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Oklahoma prison policy wastes at least $5 million annually, ACLU says

Aug 18, 2015 | by Lynn Powell

OKLAHOMA CITY — A civil rights group says some Oklahoma inmates are being held longer than what is legally required, costing the state millions.The ACLU of Oklahoma recently sent Board of Corrections members a letter asking them to revise their interpretation of how long those required to serve 85 percent of the sentence can be held.The crimes requiring 85 percent range from first-degree murder to child pornography and shooting with intent to kill. Over the years, lawmakers have added offenses to the list, which has contributed to the growing prison population. At issue is when the agency starts applying credits, known as good time credits, toward early release.
Currently, the agency does not apply the credits until after the offender has served 85 percent of the sentence. As a result, many offenders are serving longer than 85 percent of the sentence.

By BARBARA HOBEROCK World Capitol Bureau | Posted: Tuesday, August 18, 2015 12:00 am

OKLAHOMA CITY — A civil rights group says some Oklahoma inmates are being held longer than what is legally required, costing the state millions.

The ACLU of Oklahoma recently sent Board of Corrections members a letter asking them to revise their interpretation of how long those required to serve 85 percent of the sentence can be held.

The crimes requiring 85 percent range from first-degree murder to child pornography and shooting with intent to kill. Over the years, lawmakers have added offenses to the list, which has contributed to the growing prison population.

At issue is when the agency starts applying credits, known as good time credits, toward early release.

Currently, the agency does not apply the credits until after the offender has served 85 percent of the sentence. As a result, many offenders are serving longer than 85 percent of the sentence.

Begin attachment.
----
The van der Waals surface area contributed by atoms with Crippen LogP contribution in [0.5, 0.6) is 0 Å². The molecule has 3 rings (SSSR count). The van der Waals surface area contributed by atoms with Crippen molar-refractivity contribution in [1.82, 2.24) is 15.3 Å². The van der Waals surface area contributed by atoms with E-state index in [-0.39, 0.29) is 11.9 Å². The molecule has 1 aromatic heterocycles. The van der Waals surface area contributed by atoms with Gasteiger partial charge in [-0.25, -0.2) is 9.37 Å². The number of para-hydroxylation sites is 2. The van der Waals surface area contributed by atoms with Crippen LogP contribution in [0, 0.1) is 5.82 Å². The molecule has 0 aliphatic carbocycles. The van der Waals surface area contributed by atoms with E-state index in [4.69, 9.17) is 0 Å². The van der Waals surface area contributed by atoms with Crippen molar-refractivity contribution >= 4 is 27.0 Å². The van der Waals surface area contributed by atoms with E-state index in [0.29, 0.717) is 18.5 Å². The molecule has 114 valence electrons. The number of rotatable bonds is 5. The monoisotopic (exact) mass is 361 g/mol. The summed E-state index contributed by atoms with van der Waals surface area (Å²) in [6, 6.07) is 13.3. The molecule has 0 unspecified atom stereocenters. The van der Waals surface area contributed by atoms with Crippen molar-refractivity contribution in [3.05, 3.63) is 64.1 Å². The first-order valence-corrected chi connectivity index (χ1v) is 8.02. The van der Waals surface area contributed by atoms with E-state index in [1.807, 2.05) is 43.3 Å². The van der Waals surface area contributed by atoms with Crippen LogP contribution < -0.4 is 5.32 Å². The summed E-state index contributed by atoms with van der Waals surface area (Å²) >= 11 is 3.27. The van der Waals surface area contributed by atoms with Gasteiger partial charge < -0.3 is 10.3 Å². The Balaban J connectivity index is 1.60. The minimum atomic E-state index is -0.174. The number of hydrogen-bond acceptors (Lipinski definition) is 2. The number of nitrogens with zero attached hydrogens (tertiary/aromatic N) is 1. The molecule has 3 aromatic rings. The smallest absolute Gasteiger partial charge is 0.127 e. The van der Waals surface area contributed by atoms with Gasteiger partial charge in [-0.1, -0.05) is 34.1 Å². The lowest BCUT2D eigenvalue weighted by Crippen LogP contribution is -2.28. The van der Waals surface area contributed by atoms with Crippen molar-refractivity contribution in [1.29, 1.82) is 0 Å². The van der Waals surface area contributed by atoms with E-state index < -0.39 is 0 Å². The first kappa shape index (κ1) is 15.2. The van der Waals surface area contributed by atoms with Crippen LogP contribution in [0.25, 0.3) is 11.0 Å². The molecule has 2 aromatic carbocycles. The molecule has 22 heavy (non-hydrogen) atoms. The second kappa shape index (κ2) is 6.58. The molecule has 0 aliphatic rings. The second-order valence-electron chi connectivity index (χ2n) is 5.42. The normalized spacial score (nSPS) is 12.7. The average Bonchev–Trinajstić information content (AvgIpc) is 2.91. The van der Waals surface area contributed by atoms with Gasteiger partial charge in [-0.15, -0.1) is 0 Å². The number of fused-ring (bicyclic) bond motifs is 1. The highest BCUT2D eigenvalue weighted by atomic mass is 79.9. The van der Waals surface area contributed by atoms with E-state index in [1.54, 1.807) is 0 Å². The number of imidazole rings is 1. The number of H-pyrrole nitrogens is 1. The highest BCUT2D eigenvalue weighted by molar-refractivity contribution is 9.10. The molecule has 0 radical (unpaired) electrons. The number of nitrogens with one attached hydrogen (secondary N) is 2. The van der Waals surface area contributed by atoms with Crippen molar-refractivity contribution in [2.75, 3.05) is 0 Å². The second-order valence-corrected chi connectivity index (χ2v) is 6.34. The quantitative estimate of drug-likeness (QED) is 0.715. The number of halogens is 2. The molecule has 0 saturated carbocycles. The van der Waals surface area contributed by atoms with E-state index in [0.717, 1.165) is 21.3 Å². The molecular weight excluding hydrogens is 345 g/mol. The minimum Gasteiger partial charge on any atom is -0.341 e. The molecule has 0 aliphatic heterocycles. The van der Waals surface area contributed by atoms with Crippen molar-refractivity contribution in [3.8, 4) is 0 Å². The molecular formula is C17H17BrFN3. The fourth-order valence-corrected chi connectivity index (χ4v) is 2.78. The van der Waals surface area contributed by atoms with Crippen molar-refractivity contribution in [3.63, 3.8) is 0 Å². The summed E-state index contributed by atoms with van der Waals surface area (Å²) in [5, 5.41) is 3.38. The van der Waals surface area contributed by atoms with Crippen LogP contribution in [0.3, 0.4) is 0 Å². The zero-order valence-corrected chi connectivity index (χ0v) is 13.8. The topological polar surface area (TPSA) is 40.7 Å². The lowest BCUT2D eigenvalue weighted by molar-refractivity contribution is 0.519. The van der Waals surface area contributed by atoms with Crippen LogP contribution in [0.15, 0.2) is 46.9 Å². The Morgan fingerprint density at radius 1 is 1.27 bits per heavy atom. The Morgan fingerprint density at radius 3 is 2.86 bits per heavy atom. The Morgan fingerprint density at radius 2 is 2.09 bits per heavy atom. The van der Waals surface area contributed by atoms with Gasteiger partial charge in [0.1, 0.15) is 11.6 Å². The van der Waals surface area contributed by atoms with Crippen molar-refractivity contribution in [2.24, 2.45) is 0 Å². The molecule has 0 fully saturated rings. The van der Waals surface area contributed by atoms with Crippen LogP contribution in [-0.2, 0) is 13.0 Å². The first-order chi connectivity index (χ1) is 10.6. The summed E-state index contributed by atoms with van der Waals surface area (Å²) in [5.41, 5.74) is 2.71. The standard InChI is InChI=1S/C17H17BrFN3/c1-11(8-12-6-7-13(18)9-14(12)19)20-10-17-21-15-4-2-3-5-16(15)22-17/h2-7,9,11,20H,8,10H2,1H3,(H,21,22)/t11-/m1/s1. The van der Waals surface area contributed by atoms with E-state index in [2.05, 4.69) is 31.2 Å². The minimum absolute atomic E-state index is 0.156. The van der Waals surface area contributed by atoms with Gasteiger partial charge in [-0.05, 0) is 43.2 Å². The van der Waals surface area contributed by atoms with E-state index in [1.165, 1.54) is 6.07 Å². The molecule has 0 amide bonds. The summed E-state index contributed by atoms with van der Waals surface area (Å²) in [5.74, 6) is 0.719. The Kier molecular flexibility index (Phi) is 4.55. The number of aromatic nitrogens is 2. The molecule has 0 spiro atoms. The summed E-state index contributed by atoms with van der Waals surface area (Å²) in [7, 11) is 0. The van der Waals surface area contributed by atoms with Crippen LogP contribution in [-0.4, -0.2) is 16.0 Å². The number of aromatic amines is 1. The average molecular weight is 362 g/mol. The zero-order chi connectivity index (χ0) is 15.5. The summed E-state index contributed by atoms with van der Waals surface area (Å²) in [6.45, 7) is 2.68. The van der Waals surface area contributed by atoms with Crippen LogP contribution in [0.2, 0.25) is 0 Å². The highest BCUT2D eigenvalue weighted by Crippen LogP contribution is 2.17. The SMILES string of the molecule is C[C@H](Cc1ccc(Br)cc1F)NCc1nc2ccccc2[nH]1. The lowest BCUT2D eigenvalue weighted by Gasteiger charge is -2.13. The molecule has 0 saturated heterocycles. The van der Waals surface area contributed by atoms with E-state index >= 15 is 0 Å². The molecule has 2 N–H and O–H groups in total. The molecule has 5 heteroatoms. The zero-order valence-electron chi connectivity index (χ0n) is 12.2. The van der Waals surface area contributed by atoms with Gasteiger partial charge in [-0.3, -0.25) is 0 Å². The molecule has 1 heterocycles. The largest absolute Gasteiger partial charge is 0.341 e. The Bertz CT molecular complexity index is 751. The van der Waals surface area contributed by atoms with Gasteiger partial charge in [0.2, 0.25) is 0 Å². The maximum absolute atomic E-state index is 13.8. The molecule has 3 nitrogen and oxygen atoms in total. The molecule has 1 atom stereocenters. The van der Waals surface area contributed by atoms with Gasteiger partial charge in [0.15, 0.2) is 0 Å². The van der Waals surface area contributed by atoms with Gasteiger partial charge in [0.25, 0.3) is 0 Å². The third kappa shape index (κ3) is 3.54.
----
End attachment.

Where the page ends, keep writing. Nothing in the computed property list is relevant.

The ACLU of Oklahoma believes those credits should begin accumulating when the offender enters prison, but not applied until the 85 percent has been served.

The ACLU is in agreement with Gov. Mary Fallin, who earlier this year sent the Board of Corrections a memorandum: “I hereby direct the State Board of Corrections to immediately amend its earned credit policy to more accurately reflect the plain language of the statutes of Oklahoma,” it said in part.

Brady Henderson, legal director of the ACLU of Oklahoma, said his organization has been studying the issue for nearly two years and had planned litigation in the fall on behalf of multiple offenders should changes not occur.

“For the price of both widespread injustice and wasted tax dollars, our state receives little, if any, penological or public safety benefits,” the ACLU letter said.

The ACLU of Oklahoma estimated that the incorrect interpretation used by DOC costs at least an extra $5 million a year to pay for more than 160,000 extra days of total incarceration, according to the letter.

Terri Watkins, a DOC spokeswoman, said the agency received the letter and is reviewing it. The agency could not confirm the figure provided by the ACLU, she said.

The Board of Corrections has yet to take action on the issue but could do so at an upcoming meeting, Watkins said.

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